A home renovation could help you create your dream home and potentially add to your home’s value. But they don’t always come cheap. One option is taking out a personal loan to fund your home improvements. It could suit you if you are making smaller renovations as you can typically borrow up to around $50,000 or $75,000.

If you have a home loan, another option could be to refinance. You could either renegotiate with your existing lender and top up your existing loan or find another lender and potentially get a better interest rate or conditions. Although bear in mind that fees and charges can apply.

And if you are making environmentally friendly home improvements, such as installing solar panels, there are some lenders that offer specific loan options for this.

However, it’s worth noting that while many people chose to put the cost of renovations onto their home loan, using a personal loan instead, and paying off the sum over a much small time period, will incur far lower interest charges.

→Related article: Personal Loan vs a Home Loan Top-Up: Which is Right for You?

Guarantor personal loans

guarantor personal loan involves another person, often a family member, acting as a guarantor for your loan. In essence, this means the guarantor agrees to become responsible for repaying the loan if, for whatever reason, you cannot.

Having a guarantor can help you gain access to funding you may not have been able to get on your own.

Other types of personal loans

Again, the below examples may not have their own dedicated loan products, but are all scenarios where a personal loan may be of benefit:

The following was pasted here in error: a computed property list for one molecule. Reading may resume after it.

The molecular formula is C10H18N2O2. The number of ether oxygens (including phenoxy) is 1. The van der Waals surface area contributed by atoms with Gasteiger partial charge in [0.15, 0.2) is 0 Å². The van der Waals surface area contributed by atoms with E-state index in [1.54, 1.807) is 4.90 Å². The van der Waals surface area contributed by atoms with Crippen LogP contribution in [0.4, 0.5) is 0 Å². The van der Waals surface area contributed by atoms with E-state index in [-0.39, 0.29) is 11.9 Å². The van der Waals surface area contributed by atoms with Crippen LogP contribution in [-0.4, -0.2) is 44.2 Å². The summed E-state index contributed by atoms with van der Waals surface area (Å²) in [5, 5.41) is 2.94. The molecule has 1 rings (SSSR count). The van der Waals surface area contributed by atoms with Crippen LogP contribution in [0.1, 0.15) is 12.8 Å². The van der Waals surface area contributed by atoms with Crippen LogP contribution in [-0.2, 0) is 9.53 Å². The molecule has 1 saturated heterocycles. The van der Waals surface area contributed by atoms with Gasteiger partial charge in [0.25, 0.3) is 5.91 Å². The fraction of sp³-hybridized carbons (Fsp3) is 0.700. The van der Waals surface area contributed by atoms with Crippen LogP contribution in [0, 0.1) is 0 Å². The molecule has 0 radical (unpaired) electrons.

• Wedding loans
  • Travel loans
  • Medical/dental loans
  • Student loans (obtained from a lender in scenarios where you may not qualify for Studylink)

Whatever the personal loan type, what should you consider before applying?

There are many types of personal loans on offer that cater to different needs and goals. And as a part of that, there are plenty of things to consider, such as:

  • Is the interest rate fixed or floating?
  • Can you make early repayments?
  • What fees are involved?

Be sure to compare personal loans from a variety of lenders to be confident you are paying a competitive interest rate and low fees over a term that suits your budget. Before you apply, consider whether a personal loan is right for your financial situation generally and make sure you will be able to make your repayments on time.

→Related article: Things to Consider Before Getting a Personal Loan

Compare personal loans with Canstar

The table below displays some of our referral partners’ unsecured personal loan products for a three-year loan of $10,000 in Auckland (some may have links to lenders’ websites). The products are sorted by Star Rating (highest to lowest) followed by company name (alphabetical). Use Canstar’s personal loan comparison selector to view a wider range of products on Canstar’s database. Canstar may earn a fee for referrals.

author andrew broadley

About the reviewer of this page

This report was reviewed by Canstar Content Producer, Andrew Broadley. Andrew is an experienced writer with a wide range of industry experience. Starting out, he cut his teeth working as a writer for print and online magazines, and he has worked in both journalism and editorial roles. His content has covered lifestyle and culture, marketing and, more recently, finance for Canstar.